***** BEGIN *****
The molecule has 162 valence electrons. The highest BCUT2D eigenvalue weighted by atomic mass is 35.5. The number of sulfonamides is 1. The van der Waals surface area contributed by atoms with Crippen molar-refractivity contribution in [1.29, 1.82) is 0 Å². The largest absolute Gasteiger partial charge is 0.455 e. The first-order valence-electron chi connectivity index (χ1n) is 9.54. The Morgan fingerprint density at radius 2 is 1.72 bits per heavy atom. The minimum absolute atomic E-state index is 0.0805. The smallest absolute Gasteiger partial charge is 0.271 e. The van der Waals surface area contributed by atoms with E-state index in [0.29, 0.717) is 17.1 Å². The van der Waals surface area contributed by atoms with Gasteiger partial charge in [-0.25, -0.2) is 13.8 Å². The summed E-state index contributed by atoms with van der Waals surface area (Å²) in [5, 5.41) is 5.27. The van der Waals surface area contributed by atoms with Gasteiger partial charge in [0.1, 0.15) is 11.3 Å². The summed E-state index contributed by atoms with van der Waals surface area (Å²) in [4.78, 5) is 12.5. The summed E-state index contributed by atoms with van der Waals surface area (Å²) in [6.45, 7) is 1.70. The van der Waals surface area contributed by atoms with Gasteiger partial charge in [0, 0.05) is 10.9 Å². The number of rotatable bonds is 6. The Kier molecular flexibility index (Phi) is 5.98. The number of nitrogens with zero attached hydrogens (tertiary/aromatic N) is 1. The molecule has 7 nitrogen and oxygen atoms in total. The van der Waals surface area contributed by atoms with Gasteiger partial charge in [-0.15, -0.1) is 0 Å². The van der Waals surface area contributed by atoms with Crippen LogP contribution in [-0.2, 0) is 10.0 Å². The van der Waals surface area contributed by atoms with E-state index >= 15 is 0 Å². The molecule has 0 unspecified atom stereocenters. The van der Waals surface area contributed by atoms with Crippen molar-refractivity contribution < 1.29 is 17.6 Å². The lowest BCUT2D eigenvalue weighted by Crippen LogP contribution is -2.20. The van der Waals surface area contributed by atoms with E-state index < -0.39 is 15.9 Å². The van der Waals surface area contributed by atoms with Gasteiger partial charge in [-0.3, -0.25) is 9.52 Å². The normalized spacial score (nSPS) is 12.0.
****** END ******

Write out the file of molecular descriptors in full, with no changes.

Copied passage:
The molecule has 162 valence electrons. The highest BCUT2D eigenvalue weighted by atomic mass is 35.5. The number of sulfonamides is 1. The van der Waals surface area contributed by atoms with Crippen molar-refractivity contribution in [1.29, 1.82) is 0 Å². The largest absolute Gasteiger partial charge is 0.455 e. The first-order valence-electron chi connectivity index (χ1n) is 9.54. The Morgan fingerprint density at radius 2 is 1.72 bits per heavy atom. The minimum absolute atomic E-state index is 0.0805. The smallest absolute Gasteiger partial charge is 0.271 e. The van der Waals surface area contributed by atoms with E-state index in [0.29, 0.717) is 17.1 Å². The van der Waals surface area contributed by atoms with Gasteiger partial charge in [-0.25, -0.2) is 13.8 Å². The summed E-state index contributed by atoms with van der Waals surface area (Å²) in [5, 5.41) is 5.27. The van der Waals surface area contributed by atoms with Gasteiger partial charge in [0.1, 0.15) is 11.3 Å². The summed E-state index contributed by atoms with van der Waals surface area (Å²) in [4.78, 5) is 12.5. The summed E-state index contributed by atoms with van der Waals surface area (Å²) in [6.45, 7) is 1.70. The van der Waals surface area contributed by atoms with Gasteiger partial charge in [0, 0.05) is 10.9 Å². The number of rotatable bonds is 6. The Kier molecular flexibility index (Phi) is 5.98. The number of nitrogens with zero attached hydrogens (tertiary/aromatic N) is 1. The molecule has 7 nitrogen and oxygen atoms in total. The van der Waals surface area contributed by atoms with Gasteiger partial charge in [-0.15, -0.1) is 0 Å². The van der Waals surface area contributed by atoms with Crippen LogP contribution in [-0.2, 0) is 10.0 Å². The van der Waals surface area contributed by atoms with E-state index >= 15 is 0 Å². The molecule has 0 unspecified atom stereocenters. The van der Waals surface area contributed by atoms with Crippen molar-refractivity contribution < 1.29 is 17.6 Å². The lowest BCUT2D eigenvalue weighted by Crippen LogP contribution is -2.20. The van der Waals surface area contributed by atoms with E-state index < -0.39 is 15.9 Å². The van der Waals surface area contributed by atoms with Gasteiger partial charge in [-0.3, -0.25) is 9.52 Å². The normalized spacial score (nSPS) is 12.0.